Why It’s Time to Ban Ministerial Prostitution

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"Never go after a minister serving at another church who has given no indication he or she is open to the possibility of moving."

A man once mistook me for a hooker. I know what you’re thinking. No, I was not dressed in drag and I was as surprised and ultimately pretty offended by the mistake. Perhaps more surprisingly, it all happened over the telephone.

The Solicitation

There I was, peacefully sitting in my office grading exams when the phone rang. The man introduced himself. He was an elder at a rather large and very well-known church. The conversation began with small talk, but quickly got around to the exchange of money for services.

“So,” he asked after explaining the purpose of his call, “are you ready to come up here and be our pastor?”

I replied that I was content where I was (I was serving on the faculty of Kentucky Christian University). I also knew the offer was being tendered pretty much on the sole basis of several people in the leadership having heard me speak somewhere. As far as I know, I’d never had a personal conversation with any of them about anything. Preaching is one of my strengths. But, I also know I have a boatload of weaknesses. Offering the leadership of a church to someone solely on the basis of hearing them preach a sermon or two is as dumb as voting for a President based on who looks best in a televised debate.

“We think you need to reconsider.”

I was, to be honest, flattered. If I felt God prodding me to move, I might have been at least willing to enter into a longer dialogue. I didn’t, so I didn’t.

“Thank you for the kind offer, but I’m really not interested.”

“Whatever you’re making at that school, we’ll at least double it.”

This is what might be called closing the sale. Like all such exchanges, at least one of the parties thinks it always comes down to negotiating the price.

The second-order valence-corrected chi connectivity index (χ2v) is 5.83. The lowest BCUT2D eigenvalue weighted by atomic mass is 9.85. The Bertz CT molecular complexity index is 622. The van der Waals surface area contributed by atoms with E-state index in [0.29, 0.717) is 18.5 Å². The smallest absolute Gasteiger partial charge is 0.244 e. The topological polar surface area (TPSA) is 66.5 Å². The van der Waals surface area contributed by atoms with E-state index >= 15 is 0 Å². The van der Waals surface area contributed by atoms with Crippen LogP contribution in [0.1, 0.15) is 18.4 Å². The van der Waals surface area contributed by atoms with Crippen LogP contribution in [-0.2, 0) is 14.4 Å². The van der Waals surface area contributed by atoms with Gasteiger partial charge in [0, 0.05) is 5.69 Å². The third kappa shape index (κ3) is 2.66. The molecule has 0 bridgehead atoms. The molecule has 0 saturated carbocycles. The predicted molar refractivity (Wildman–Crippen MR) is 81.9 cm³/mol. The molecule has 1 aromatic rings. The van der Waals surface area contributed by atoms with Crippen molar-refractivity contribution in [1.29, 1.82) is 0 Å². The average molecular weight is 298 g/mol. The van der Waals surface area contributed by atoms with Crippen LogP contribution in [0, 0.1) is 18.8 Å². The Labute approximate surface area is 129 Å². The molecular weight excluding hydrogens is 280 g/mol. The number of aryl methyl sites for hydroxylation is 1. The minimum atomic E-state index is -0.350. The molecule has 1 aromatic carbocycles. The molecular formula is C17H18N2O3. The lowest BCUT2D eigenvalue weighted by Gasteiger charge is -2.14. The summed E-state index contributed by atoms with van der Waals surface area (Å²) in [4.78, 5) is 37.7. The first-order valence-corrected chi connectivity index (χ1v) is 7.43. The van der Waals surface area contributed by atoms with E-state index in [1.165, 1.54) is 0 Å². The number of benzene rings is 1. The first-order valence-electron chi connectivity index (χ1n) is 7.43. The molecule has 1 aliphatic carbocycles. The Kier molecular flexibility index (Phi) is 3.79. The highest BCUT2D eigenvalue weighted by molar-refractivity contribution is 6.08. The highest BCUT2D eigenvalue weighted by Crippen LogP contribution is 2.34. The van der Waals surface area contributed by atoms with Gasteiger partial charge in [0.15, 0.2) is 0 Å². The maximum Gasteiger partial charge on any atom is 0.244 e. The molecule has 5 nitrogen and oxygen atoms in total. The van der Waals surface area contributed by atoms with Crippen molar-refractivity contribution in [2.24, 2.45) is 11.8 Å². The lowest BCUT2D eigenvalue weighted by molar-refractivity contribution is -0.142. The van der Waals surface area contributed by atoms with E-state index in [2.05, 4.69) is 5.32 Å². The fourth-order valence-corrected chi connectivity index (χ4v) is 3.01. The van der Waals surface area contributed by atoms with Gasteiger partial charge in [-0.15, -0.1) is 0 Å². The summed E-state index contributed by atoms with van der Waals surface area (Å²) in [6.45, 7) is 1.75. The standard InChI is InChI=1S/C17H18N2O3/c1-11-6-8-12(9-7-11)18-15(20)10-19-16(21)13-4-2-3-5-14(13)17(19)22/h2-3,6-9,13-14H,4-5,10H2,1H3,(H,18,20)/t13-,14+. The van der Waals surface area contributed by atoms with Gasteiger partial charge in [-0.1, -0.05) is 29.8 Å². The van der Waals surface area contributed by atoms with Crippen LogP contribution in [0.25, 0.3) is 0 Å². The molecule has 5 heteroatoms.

I guess maybe I was having a grumpy day or maybe it just hit me wrong. Instead of being attracted or even flattered, I was embarrassed and a little upset.

“Listen, I may be many things I wish I was not, but I’m not up for sale to the highest bidder.”

Tom Lawson Tom has taught in Christian higher education for 25 years, with a focus on the theology and history of Christian worship. Tom, along with his wife Linda, serves on the faculty of Ozark Christian College (Joplin, Missouri, US). Tom grew up among the Primitive Baptists of the Appalachian mountains. Through his adult life, he has served in churches and taught at schools associated with the Christian Churches (of the Stone-Campbell Movement).

More from Tom Lawson or visit Tom at http://www.adorate.org

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  • Naissance

    Wow, we’ll said; and unfortunately all too true. A pastor and congregational leaders’ best protection from this I think would have to be godly wisdom and sensitivity (and obedience) to the holy spirit’s guidance and discernment.

  • Joe McKeever

    I once dealt with a search committee where a former big college football coach was a key member. I turned them down, saying simply that the Lord was not leading me to leave where I was. Later, that coach and his wife were coming through my town and we had a meal together. He said, “You know what surprised me most of all in our dealings with you? Not once did you mention money. In my profession, that would be the first question asked.”

  • Doctor W

    Thank you for what you have shared–it is so, so true. I witnessed this kind of behavior often in the Church of Christ world. In fact, what was most distressing was the number of ministers who could be “bought.” In the past few years, I have transitioned to the Disciples of Christ world. And, I’m thankful to see that churches and pastors are generally more committed to following a more respectful “process” when it comes to matching a pastor with a church.

  • Donaldo

    I would agree with your assessments except for the first premise: “Never go after a minister serving at another church who has given no indication he or she is open to the possibility of moving. Never directly contact someone who has not given permission, even through a third party, to be contacted.” Ministry is not, as you consistently point out, business. I find it very possible for the Spirit of God to speak to one of the Lord’s churches about a servant in another church who may be totally unaware that the Lord plans to use him in another place. We have to be careful not to use absolute words, like never, in contexts where the Scripture has not written a never.